Source: J-P Rodrigue & CPCS.
Key Drivers for Third and Fourth Party Logistics Providers
A third-party logistics provider (3PL) is an asset based company that offers logistics and supply chain management services to its customers. It commonly owns and manages distribution centers and transport modes. A fourth-party logistics provider (4PL) integrates the resources of producers, retailers and third-party logistics providers in view to build a system-wide improvement in supply chain management. They are non-asset based meaning that they mainly provide organizational expertise. However, about 75% of all the 3PLs are also offering 4PLs services. The main factors behind the increasing role of 3PLs and 4PLs are:
  • The international division of production associated with globalization helped set a global network of manufacturing activities, implying that producers and consumers tend to have an acute geographical separation requiring complex transportation services.
  • A increasing focus of manufacturers and retailers on their core business (known as core competencies) and sub-contracting activities such as logistics where they have less expertise. The goal is to promote the respective specializations in production and distribution.
  • Better utilization of transportation assets and resulting economies of scale. 3PLs can make better use of transportation assets by balancing the needs of multiple client shippers across transportation and distribution functions, locations, etc. (e.g. developing networks to maximize backhaul).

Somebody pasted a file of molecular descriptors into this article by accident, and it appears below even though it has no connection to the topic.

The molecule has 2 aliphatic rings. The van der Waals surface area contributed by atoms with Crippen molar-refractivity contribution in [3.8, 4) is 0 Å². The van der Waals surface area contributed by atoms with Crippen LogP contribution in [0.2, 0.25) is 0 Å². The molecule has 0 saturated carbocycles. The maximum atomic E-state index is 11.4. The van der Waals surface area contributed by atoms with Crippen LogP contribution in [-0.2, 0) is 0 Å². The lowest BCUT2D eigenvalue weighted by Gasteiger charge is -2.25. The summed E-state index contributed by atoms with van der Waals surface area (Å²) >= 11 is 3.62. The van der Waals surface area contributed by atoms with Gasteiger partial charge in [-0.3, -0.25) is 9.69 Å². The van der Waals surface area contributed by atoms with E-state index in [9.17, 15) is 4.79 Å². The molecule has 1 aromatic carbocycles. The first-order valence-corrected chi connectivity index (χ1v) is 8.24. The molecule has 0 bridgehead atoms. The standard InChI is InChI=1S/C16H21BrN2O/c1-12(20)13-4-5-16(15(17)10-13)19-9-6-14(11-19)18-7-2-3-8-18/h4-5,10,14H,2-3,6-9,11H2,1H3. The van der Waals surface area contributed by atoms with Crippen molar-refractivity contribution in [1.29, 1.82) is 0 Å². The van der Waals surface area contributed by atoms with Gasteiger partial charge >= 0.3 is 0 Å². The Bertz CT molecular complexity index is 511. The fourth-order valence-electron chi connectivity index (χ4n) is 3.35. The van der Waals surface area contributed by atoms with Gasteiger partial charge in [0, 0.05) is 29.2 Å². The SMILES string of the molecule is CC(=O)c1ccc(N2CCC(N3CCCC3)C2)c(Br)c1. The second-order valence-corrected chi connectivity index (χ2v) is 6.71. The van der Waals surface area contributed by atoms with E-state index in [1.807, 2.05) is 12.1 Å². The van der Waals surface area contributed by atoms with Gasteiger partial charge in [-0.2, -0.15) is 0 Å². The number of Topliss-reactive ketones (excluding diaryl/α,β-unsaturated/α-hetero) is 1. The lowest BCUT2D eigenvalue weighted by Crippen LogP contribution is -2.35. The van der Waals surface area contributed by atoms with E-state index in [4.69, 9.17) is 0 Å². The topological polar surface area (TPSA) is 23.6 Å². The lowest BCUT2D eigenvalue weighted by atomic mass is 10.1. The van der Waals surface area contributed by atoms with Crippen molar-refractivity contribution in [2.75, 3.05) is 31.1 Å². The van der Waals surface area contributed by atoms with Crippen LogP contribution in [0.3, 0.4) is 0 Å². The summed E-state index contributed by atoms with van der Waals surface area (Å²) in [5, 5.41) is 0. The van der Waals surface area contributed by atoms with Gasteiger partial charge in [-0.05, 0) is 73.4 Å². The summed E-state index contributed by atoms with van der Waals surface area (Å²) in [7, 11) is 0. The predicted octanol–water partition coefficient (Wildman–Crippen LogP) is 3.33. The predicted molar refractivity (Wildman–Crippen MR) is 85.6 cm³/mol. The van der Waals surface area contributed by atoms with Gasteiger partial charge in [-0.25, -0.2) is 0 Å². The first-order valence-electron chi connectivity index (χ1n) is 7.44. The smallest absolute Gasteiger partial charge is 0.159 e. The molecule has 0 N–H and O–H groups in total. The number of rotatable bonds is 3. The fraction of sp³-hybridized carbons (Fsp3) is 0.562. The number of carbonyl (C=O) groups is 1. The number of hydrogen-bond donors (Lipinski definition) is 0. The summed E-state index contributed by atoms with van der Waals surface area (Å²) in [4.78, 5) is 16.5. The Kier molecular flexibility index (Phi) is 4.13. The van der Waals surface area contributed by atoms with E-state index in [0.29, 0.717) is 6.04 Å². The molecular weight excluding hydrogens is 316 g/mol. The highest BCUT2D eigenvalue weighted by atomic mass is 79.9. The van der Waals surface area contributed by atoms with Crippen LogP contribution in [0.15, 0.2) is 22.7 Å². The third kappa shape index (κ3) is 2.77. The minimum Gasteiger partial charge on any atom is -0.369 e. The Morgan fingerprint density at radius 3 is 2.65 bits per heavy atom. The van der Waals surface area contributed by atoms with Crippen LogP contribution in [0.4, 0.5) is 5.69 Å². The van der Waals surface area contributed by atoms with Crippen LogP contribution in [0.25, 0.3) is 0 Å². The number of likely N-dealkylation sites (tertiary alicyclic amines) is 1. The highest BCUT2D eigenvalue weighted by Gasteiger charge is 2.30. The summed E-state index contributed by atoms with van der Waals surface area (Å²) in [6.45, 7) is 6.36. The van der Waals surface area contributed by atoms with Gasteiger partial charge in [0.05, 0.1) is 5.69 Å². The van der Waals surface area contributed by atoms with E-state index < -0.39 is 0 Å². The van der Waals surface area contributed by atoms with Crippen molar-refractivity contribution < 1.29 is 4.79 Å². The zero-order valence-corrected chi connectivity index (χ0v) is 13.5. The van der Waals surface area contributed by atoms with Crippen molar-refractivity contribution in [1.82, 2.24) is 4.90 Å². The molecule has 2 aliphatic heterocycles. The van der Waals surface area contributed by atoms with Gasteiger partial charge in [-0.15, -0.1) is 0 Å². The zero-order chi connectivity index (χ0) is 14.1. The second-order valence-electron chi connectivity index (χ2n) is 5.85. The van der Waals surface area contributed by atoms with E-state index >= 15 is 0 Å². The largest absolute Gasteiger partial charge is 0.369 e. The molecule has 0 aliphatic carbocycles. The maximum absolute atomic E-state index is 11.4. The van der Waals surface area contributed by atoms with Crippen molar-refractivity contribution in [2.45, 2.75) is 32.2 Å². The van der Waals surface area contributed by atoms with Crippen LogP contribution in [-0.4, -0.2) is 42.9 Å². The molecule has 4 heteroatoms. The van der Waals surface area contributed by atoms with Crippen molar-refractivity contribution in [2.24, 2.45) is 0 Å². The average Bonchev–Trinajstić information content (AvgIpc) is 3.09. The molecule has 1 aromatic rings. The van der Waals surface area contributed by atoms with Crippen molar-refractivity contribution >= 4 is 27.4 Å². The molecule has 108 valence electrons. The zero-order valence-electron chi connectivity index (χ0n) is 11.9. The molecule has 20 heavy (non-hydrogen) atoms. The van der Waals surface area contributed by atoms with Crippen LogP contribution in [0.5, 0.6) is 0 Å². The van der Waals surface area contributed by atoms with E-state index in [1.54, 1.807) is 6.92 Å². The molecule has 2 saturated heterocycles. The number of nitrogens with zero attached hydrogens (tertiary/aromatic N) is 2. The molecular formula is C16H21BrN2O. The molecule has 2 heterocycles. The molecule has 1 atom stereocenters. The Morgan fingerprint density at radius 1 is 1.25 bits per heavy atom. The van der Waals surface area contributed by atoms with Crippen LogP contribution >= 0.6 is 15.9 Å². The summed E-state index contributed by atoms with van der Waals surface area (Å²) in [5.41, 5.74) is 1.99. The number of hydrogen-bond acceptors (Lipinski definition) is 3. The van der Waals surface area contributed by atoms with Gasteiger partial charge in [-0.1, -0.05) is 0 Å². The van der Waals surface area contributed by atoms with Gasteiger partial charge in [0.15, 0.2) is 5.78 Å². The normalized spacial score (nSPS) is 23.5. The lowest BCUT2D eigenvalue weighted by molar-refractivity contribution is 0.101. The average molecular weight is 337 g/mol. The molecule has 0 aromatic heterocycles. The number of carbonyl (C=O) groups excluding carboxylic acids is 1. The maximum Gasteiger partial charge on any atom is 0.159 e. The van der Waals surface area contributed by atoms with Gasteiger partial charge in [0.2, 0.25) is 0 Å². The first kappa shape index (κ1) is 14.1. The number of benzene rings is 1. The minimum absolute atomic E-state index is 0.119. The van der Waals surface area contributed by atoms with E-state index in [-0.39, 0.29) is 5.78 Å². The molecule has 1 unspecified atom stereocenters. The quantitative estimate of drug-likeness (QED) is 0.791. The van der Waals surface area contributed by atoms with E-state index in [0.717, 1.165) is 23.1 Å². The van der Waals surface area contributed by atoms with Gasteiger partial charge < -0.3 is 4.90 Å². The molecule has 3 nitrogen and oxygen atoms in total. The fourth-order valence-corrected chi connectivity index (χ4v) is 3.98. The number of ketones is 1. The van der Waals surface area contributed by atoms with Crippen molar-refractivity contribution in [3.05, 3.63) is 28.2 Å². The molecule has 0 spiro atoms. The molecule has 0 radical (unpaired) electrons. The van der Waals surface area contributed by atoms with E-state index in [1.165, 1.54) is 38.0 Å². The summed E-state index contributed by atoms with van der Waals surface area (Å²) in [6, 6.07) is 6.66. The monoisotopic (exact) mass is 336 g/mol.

• Productivity gains in supply chain management in terms of costs and reliability that can be derived from the managerial and information technology expertise provided by 3/4PL.
  • Offshoring and outsourcing resulted in longer and more complex supply chains in which several segments of the transport chain are taking place in environments unfamiliar to the outsourcing company.
  • 3/4PLs are more prone to implement novel supply chain management practices requiring a higher expertise on material flows such as transloading, crossdocking and shipment tracking.
  • A general trend towards deregulation permitting a higher level of interaction between transportation modes. These interactions rely on complex transport services.